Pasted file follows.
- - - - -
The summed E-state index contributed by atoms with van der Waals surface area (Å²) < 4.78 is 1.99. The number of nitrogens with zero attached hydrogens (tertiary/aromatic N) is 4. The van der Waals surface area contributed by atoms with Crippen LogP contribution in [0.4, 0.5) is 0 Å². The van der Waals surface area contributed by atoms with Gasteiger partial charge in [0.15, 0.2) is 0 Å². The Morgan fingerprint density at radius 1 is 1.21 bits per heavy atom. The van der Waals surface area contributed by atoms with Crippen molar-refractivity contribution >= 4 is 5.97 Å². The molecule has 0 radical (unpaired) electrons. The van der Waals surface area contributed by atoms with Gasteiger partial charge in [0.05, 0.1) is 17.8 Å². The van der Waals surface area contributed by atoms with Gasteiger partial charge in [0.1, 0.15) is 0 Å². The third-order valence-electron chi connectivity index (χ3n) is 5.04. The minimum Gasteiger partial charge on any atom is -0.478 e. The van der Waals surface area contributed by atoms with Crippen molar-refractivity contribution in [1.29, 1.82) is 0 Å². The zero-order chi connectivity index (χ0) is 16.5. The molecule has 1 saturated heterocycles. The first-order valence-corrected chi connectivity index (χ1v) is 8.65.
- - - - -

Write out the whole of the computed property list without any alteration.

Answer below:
The summed E-state index contributed by atoms with van der Waals surface area (Å²) < 4.78 is 1.99. The number of nitrogens with zero attached hydrogens (tertiary/aromatic N) is 4. The van der Waals surface area contributed by atoms with Crippen LogP contribution in [0.4, 0.5) is 0 Å². The van der Waals surface area contributed by atoms with Gasteiger partial charge in [0.15, 0.2) is 0 Å². The Morgan fingerprint density at radius 1 is 1.21 bits per heavy atom. The van der Waals surface area contributed by atoms with Crippen molar-refractivity contribution >= 4 is 5.97 Å². The molecule has 0 radical (unpaired) electrons. The van der Waals surface area contributed by atoms with Gasteiger partial charge in [0.05, 0.1) is 17.8 Å². The van der Waals surface area contributed by atoms with Gasteiger partial charge in [0.1, 0.15) is 0 Å². The third-order valence-electron chi connectivity index (χ3n) is 5.04. The minimum Gasteiger partial charge on any atom is -0.478 e. The van der Waals surface area contributed by atoms with Crippen molar-refractivity contribution in [1.29, 1.82) is 0 Å². The zero-order chi connectivity index (χ0) is 16.5. The molecule has 1 saturated heterocycles. The first-order valence-corrected chi connectivity index (χ1v) is 8.65.